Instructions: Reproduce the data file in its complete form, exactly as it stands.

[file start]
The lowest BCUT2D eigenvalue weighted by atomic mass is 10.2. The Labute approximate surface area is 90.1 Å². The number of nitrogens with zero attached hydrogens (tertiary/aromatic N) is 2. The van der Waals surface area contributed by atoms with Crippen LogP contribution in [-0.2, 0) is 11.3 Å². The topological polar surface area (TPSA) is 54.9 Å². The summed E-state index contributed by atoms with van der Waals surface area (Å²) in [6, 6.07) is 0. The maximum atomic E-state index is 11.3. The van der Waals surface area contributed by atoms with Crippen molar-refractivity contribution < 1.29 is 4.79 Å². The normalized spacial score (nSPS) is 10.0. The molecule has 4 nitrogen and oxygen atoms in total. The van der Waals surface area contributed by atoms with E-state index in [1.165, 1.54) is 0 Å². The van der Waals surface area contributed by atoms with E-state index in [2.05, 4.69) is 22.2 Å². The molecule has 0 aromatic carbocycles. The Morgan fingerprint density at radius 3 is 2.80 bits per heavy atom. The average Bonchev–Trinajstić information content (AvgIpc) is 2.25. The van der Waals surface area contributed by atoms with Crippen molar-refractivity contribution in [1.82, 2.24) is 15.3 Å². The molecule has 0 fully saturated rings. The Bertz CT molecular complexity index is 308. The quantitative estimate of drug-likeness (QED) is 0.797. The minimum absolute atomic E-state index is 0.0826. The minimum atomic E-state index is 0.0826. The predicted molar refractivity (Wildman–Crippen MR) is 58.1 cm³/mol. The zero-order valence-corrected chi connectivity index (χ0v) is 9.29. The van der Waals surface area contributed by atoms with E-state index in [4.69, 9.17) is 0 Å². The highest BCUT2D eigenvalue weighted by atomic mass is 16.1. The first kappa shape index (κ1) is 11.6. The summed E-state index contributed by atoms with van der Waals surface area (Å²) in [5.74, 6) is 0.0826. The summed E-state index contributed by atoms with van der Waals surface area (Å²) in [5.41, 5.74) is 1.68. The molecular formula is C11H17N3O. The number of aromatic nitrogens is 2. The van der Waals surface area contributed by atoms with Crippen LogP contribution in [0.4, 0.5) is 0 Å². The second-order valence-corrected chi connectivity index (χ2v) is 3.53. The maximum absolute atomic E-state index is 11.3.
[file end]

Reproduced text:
The lowest BCUT2D eigenvalue weighted by atomic mass is 10.2. The Labute approximate surface area is 90.1 Å². The number of nitrogens with zero attached hydrogens (tertiary/aromatic N) is 2. The van der Waals surface area contributed by atoms with Crippen LogP contribution in [-0.2, 0) is 11.3 Å². The topological polar surface area (TPSA) is 54.9 Å². The summed E-state index contributed by atoms with van der Waals surface area (Å²) in [6, 6.07) is 0. The maximum atomic E-state index is 11.3. The van der Waals surface area contributed by atoms with Crippen molar-refractivity contribution < 1.29 is 4.79 Å². The normalized spacial score (nSPS) is 10.0. The molecule has 4 nitrogen and oxygen atoms in total. The van der Waals surface area contributed by atoms with E-state index in [1.165, 1.54) is 0 Å². The van der Waals surface area contributed by atoms with E-state index in [2.05, 4.69) is 22.2 Å². The molecule has 0 aromatic carbocycles. The Morgan fingerprint density at radius 3 is 2.80 bits per heavy atom. The average Bonchev–Trinajstić information content (AvgIpc) is 2.25. The van der Waals surface area contributed by atoms with Crippen molar-refractivity contribution in [1.82, 2.24) is 15.3 Å². The molecule has 0 fully saturated rings. The Bertz CT molecular complexity index is 308. The quantitative estimate of drug-likeness (QED) is 0.797. The minimum absolute atomic E-state index is 0.0826. The minimum atomic E-state index is 0.0826. The predicted molar refractivity (Wildman–Crippen MR) is 58.1 cm³/mol. The zero-order valence-corrected chi connectivity index (χ0v) is 9.29. The van der Waals surface area contributed by atoms with E-state index in [4.69, 9.17) is 0 Å². The highest BCUT2D eigenvalue weighted by atomic mass is 16.1. The first kappa shape index (κ1) is 11.6. The summed E-state index contributed by atoms with van der Waals surface area (Å²) in [5.74, 6) is 0.0826. The summed E-state index contributed by atoms with van der Waals surface area (Å²) in [5.41, 5.74) is 1.68. The molecular formula is C11H17N3O. The number of aromatic nitrogens is 2. The van der Waals surface area contributed by atoms with Crippen LogP contribution in [0.4, 0.5) is 0 Å². The second-order valence-corrected chi connectivity index (χ2v) is 3.53. The maximum absolute atomic E-state index is 11.3.